According to an interesting article published in El Pais last October, beer is the favourite tipple of the Spanish. Apparently 50% of Spain’s population drink beer, whereas only 20% drink wine.
Back in the day, when I first came to Spain on holiday, a local told me it was safer to drink the beer than the tap water. A glass of ice-cold cerveza certainly hits the spot on a hot summer’s day, without leaving you feeling sleepy – but my own tipple of preference is wine; we do, after all, live on Mallorca . . . where there are more than 70 wineries, or bodegas.
Craft beers on Mallorca
But I am interested in the relatively recent and growing interest in artisan or craft beer on Mallorca. I have previously written about Cerveza Nau. We visited their small brewery in Santa Maria again last Sunday so that The Boss could stock up, and were delighted to learn that things are going well for the two friendly owners.
At the last Olive Fair in the village of Caimari, we met Belgian Michel Campioni at a stall selling his Toutatis artisan beer. A few weeks ago we finally got around to visiting the brewery, in a hamlet just outside Sencelles. Michel has a stall on the Saturday morning market in Sencelles, and you can visit the brewery on Sundays.
An ace ale house
Toutatis’s La Blonde beer was one of the guest barrel beers on offer at Lórien when we visited this Palma ale house for the first time on Tuesday evening. I’d only recently heard of the place, so was a tad surprised to learn that it has been open for 26 years!
We arrived early (almost the first customers after it had opened at 6pm) and met bearded owner Pep, who opened Lórien in 1990, when he was only 20. He told us he was a llonguet – explaining this was a colloquial name for someone born in Palma. And there I was thinking it was a type of Mallorcan bread roll . . .
The ale house takes its name from Tolkien’s The Lord of the Rings, and offers some 150 different bottled beers from around the world, as well as guest beers from the barrel. The Boss couldn’t resist the opportunity to try a decent British brew, and chose the guest Red Point, an IPA (7.5°) from Buxton Brewery – which certainly hit the spot for him.
As duty driver, I opted for a beer sin alcohol from Aragon, called Aigua de Moritz; it was new to me and I found the flavour much more enjoyable than some alcohol-free beers I’ve tried. I enjoyed it enough to have a second, while The Boss tried another guest ale . . .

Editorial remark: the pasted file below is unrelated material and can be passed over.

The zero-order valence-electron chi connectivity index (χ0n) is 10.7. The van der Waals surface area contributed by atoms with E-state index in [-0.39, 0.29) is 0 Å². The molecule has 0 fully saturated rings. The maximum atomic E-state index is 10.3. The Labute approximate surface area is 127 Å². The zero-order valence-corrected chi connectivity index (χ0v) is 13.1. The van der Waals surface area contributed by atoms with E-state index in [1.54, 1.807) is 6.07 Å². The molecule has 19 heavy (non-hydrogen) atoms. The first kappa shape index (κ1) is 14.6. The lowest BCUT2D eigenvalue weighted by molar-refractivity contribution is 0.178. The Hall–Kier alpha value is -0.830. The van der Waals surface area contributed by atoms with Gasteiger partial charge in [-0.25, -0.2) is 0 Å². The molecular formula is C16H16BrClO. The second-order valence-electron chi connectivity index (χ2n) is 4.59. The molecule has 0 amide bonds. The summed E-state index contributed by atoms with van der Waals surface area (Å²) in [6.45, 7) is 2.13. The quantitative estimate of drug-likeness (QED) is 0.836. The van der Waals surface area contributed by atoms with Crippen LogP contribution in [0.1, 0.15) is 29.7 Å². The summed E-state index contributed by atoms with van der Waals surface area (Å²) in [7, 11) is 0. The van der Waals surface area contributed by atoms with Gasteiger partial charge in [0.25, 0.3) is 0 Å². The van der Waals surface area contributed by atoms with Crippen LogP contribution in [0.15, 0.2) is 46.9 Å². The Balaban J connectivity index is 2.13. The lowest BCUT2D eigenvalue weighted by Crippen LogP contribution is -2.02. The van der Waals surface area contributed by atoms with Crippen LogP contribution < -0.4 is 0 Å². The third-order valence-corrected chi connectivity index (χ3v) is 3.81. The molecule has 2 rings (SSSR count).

What’s in a name
We perched on stools at the bar, chatting to the affable Pep. The place has a sociable ambience and is popular with locals and visiting beer fans. We’d not been there long before regulars started to drift in, giving us a chance to study the lengthy list of bottled beers – which includes nine artisan offerings from Mallorca. Others come from the Peninsula, Austria, Norway, Scotland, the Netherlands, Denmark, England, Belgium, Germany, and Ireland.
Don’t you just love the quirky names of some beers? Here are some that caught my attention from Lórien’s list:
- Marina Devil’s PA
- Raging Bitch
- Brutal IPA
- Dead Pony Club
- Liquid Mistress
I don’t know if the Vikings drank beer but, if they did, I bet it wasn’t as strong as the two Danish bottled beers that top Lórien’s list for strength:
Blossom Directors Cut (13.5°) is a wheat ale by To Øl. Friends Tobias Emil Jensen and Tore Gynther founded this gypsy brewery in 2010. (Apparently it’s known as a gypsy brewery because they don’t have their own brewing premises and use capacity at other breweries to make their own liquid magic). Tobias and Tore had begun brewing beer while still at school – in the school kitchen! – along with their teacher Mikkel Borg Bjergsø.
Black Imperial Stout (16.7°). This staggeringly strong brew is from Mikkeller – the brewery founded by Tobias’ and Tore’s teacher (who had assisted them in their school brewing adventures).
Whilst the story that links these two beers is a good one, it’s probably best not to try them both on the same night . . .
Something to eat
If you’re going to have a beer or two at Lórien, you may want something to eat with it. The place offers a menu of 17 different filled llonguets (the bread rolls, not people born in Palma). Pep started serving these small rolls only four years ago and they seem incredibly good value, ranging from 1,60-2,10€ each.
Lórien is on Facebook and Pep posts regular updates about his guest beers, so check out his pubs’s page if you’re a beer fan. And pay a visit to this little gem of an ale house in the back streets of Palma (near the Caputxines convent), if you’re a fan of artisan beers.
Good to know:
- Lorien currently has live music on the last Monday of each month, but this will change in April, when Pep will close his ale house on Mondays as well as Sundays. Open evenings only, from 5pm (from April 1st) until late, Monday to Friday and from 7pm Saturday.
- Credit cards are not accepted here.
- Beer Palma – the 4th edition of this annual fair in the city – takes place in 2016 from April 30th to May 10th; many of the national and international beers sold on the various stalls are mass produced, but some artisan beers from Mallorca are usually on offer too.
Lórien, C/ de les Caputxines, 5A, Palma
Tel 971 723 202
©Jan Edwards 2016.